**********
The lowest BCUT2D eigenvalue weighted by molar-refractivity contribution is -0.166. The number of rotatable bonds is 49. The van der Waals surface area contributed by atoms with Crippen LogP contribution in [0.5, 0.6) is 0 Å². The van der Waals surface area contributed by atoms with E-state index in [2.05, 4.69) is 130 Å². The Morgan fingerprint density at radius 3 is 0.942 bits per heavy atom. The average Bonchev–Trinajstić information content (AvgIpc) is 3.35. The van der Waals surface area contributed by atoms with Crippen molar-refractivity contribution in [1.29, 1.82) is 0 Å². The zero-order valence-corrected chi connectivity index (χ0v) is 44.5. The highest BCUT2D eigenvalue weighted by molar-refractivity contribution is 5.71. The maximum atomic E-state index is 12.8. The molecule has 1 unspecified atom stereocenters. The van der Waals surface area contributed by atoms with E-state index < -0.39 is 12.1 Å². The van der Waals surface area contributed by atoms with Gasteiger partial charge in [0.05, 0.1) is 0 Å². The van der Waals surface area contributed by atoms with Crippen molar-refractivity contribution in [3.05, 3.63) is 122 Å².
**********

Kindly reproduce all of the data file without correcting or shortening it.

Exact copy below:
The lowest BCUT2D eigenvalue weighted by molar-refractivity contribution is -0.166. The number of rotatable bonds is 49. The van der Waals surface area contributed by atoms with Crippen LogP contribution in [0.5, 0.6) is 0 Å². The van der Waals surface area contributed by atoms with E-state index in [2.05, 4.69) is 130 Å². The Morgan fingerprint density at radius 3 is 0.942 bits per heavy atom. The average Bonchev–Trinajstić information content (AvgIpc) is 3.35. The van der Waals surface area contributed by atoms with Crippen molar-refractivity contribution in [1.29, 1.82) is 0 Å². The zero-order valence-corrected chi connectivity index (χ0v) is 44.5. The highest BCUT2D eigenvalue weighted by molar-refractivity contribution is 5.71. The maximum atomic E-state index is 12.8. The molecule has 1 unspecified atom stereocenters. The van der Waals surface area contributed by atoms with E-state index < -0.39 is 12.1 Å². The van der Waals surface area contributed by atoms with Gasteiger partial charge in [0.05, 0.1) is 0 Å². The van der Waals surface area contributed by atoms with Crippen molar-refractivity contribution in [3.05, 3.63) is 122 Å².